Rock Band Reloaded Review

Just as we expect a yearly edition of Rock Band on the major consoles, it looks like we might be in for the same treatment on the iPhone. If you’re into rocking out on your iDevice, that’s good news. On the other hand, if rock ‘˜n roll is your scene, you’ve probably played this type of game many times before.

Rock Band Reloaded comes with 29 songs, although some of them (the ones you’ve never heard of) require free in-game downloads. Regardless, on this platform that’s a stadium-sized heap of music. To put that in perspective, last year’s Rock Band came with 20 songs and originally cost $9.99, while Guitar Hero came with a meager six songs and cost $2.99.

That’s the rock ‘n roll superhighway.

Just like last year, you won’t use plastic peripherals or create an avatar to play. Instead, everything is streamlined to get you in the game as soon as possible, tapping virtual buttons as notes stream down the screen. You can choose from three modes: Quick Play, World Tour, and Multiplayer. Quick Play lets you jam on any song in a single serving, which is great for playing on the go. World Tour is the campaign mode, where you start as an unknown garage band and tour the world to become bigger than the Rolling Stones. Multiplayer supports up to four players at a time, but it’s local only.

None of this will be new to anyone who played last year’s version. So what is new, you ask? Vocals, for one. You can now sing into your device’s microphone, and the game will judge your pitch just like the console version does. This works great as long as there’s not too much background noise. The game now plays in landscape mode now, too, which makes the device easier to hold while you tap away at the screen. And don’t worry– there’s still plenty of room to see the notes coming. Lastly, on the guitar and bass you can now put a whammy effect on sustained notes by holding down the button and wiggling it back and forth.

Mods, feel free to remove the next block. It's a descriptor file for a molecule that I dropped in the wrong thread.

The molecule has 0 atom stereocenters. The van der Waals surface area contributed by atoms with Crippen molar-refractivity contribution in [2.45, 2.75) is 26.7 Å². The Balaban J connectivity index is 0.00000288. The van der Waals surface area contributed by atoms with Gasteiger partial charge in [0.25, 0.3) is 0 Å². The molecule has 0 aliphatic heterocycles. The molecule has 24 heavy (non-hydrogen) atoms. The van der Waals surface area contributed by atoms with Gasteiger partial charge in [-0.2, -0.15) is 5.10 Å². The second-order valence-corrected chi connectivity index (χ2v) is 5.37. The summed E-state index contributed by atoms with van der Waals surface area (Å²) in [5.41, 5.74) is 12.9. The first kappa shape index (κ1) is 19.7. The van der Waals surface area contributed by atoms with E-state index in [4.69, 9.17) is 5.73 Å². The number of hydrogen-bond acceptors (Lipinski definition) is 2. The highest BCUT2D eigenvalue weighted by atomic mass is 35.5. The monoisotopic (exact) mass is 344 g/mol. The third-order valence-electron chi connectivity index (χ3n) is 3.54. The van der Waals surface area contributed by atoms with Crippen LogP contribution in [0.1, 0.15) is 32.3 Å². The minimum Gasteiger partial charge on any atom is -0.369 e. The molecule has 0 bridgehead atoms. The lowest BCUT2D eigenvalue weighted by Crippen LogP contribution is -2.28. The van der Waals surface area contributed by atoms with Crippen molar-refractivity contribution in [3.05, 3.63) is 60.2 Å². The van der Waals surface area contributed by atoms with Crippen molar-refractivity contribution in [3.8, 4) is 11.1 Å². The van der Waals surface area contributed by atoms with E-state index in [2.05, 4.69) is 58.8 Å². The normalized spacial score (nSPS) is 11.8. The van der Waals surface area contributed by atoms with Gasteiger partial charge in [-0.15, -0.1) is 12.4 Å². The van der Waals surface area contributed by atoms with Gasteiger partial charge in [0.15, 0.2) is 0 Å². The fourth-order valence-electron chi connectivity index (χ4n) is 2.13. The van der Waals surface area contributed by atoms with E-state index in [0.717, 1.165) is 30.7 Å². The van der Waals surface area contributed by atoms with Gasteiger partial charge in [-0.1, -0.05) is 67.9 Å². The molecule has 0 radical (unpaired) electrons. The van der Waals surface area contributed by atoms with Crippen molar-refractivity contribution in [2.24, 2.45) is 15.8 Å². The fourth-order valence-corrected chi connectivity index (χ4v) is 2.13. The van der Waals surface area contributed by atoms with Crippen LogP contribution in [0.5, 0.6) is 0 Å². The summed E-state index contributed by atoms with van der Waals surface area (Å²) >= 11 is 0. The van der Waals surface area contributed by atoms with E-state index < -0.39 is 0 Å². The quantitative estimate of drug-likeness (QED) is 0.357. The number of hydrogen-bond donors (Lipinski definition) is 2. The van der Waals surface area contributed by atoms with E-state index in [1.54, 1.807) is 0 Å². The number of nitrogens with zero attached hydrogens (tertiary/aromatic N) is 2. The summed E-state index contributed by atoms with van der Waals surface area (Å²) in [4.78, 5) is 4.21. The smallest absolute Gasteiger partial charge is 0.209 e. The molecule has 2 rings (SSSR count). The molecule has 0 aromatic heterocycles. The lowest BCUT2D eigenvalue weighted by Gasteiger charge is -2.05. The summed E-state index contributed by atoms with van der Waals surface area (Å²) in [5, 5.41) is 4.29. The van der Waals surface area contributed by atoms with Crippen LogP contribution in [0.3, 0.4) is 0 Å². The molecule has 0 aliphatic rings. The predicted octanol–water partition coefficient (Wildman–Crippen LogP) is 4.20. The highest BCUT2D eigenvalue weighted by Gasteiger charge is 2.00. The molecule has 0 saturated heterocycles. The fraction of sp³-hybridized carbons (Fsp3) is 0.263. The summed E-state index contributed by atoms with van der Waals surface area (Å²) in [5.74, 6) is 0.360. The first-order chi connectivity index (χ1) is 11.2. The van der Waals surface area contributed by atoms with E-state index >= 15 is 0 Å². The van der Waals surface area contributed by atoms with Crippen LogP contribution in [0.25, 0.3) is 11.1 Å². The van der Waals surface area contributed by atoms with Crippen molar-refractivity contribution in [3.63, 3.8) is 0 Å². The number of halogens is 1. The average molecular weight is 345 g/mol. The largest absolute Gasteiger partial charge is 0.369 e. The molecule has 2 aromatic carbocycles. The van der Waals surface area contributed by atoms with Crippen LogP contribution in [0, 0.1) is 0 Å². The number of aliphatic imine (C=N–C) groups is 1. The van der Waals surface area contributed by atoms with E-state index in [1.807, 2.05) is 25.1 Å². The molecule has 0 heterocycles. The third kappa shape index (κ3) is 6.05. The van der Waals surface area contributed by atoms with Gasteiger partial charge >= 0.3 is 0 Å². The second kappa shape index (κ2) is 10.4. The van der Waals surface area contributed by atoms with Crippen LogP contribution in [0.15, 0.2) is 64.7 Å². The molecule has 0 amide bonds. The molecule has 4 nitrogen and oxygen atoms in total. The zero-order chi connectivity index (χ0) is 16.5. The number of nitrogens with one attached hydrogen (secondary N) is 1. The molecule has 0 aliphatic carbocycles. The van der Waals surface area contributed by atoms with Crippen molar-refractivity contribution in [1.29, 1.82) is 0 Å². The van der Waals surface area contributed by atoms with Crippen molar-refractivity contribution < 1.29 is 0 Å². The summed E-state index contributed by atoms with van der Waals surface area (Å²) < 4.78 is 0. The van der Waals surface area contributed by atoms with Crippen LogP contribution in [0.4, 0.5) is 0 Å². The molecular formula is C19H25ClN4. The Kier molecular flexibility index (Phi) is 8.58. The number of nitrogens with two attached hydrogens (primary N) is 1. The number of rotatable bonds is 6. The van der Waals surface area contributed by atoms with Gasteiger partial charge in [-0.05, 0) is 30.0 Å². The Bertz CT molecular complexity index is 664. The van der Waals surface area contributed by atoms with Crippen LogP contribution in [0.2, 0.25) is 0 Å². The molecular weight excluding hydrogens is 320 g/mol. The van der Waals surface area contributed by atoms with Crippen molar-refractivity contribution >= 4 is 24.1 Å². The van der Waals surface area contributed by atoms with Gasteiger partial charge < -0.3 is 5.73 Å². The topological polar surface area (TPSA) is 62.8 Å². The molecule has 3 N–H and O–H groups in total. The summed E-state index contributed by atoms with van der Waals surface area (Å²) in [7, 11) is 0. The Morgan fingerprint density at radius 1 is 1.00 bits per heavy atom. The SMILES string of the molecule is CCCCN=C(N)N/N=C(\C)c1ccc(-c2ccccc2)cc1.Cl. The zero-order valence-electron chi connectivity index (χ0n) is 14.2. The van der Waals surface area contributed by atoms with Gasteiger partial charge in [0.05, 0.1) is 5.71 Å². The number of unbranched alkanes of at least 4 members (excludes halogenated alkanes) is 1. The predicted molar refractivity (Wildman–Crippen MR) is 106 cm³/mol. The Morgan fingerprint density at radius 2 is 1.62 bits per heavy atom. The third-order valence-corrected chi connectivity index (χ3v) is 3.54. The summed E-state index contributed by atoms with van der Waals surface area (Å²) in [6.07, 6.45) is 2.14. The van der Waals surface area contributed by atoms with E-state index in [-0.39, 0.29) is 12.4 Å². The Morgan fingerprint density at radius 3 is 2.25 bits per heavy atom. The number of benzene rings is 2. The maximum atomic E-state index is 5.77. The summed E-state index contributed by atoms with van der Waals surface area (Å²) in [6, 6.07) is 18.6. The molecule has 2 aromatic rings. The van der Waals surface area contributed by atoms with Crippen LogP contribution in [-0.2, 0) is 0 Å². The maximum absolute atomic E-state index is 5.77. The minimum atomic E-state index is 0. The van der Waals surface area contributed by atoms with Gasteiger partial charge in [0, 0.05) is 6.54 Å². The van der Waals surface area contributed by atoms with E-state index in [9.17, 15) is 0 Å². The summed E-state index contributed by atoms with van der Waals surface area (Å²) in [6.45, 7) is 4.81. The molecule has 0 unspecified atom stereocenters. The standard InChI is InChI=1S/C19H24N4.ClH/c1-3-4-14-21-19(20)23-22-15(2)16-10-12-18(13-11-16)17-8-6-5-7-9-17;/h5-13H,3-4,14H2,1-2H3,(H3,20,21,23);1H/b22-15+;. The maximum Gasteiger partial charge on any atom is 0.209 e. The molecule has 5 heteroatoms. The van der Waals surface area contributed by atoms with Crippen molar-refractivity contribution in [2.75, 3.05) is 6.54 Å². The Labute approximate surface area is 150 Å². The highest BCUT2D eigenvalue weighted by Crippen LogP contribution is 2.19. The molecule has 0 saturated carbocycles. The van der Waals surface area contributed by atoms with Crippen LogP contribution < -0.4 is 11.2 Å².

Sing sad songs into your phone.

A few more small things have been introduced, like improved leaderboards and a no-fail mode, but nothing that will knock your socks off. There’s not even that awesome strum mechanic that made Guitar Hero surprisingly fun to play.

Basically, we were hoping for a lot more from this sequel. Granted, there was nothing wrong with last year’s edition, but even when it came out, the music/rhythm genre had been feeling stale for a while. Now it’s almost impossible to get excited about a new entry that’s mostly just more of the same.

There’s no question that Rock Band Reloaded comes with an impressive number of songs for a very reasonable price. And if you’re not burned out on music/rhythm games, you’re going to love it– it’s a very solid game. But here we are, half a decade after the release of Guitar Hero for PlayStation 2, and, gameplay-wise, not that much has changed. Call us cynical, but we’ll need a little more innovation if we’re going to be impressed.

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